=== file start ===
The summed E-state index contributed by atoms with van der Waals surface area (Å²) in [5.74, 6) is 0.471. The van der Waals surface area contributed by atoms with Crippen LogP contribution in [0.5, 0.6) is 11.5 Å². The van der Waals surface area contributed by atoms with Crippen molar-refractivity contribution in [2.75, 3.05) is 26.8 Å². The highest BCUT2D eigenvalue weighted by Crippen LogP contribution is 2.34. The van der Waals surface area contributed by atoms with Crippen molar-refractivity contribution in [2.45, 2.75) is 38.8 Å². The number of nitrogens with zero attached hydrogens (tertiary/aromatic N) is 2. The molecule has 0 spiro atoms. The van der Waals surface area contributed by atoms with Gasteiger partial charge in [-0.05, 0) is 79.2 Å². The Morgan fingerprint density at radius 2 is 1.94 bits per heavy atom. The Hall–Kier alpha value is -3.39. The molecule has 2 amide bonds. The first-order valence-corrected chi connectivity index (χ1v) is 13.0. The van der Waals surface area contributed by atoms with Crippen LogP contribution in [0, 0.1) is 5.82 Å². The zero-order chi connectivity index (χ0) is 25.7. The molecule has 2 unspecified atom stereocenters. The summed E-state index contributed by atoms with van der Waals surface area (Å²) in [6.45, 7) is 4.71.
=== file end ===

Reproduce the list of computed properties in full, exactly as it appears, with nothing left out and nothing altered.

The summed E-state index contributed by atoms with van der Waals surface area (Å²) in [5.74, 6) is 0.471. The van der Waals surface area contributed by atoms with Crippen LogP contribution in [0.5, 0.6) is 11.5 Å². The van der Waals surface area contributed by atoms with Crippen molar-refractivity contribution in [2.75, 3.05) is 26.8 Å². The highest BCUT2D eigenvalue weighted by Crippen LogP contribution is 2.34. The van der Waals surface area contributed by atoms with Crippen molar-refractivity contribution in [2.45, 2.75) is 38.8 Å². The number of nitrogens with zero attached hydrogens (tertiary/aromatic N) is 2. The molecule has 0 spiro atoms. The van der Waals surface area contributed by atoms with Gasteiger partial charge in [-0.05, 0) is 79.2 Å². The Morgan fingerprint density at radius 2 is 1.94 bits per heavy atom. The Hall–Kier alpha value is -3.39. The molecule has 2 amide bonds. The first-order valence-corrected chi connectivity index (χ1v) is 13.0. The van der Waals surface area contributed by atoms with Crippen LogP contribution in [0, 0.1) is 5.82 Å². The zero-order chi connectivity index (χ0) is 25.7. The molecule has 2 unspecified atom stereocenters. The summed E-state index contributed by atoms with van der Waals surface area (Å²) in [6.45, 7) is 4.71.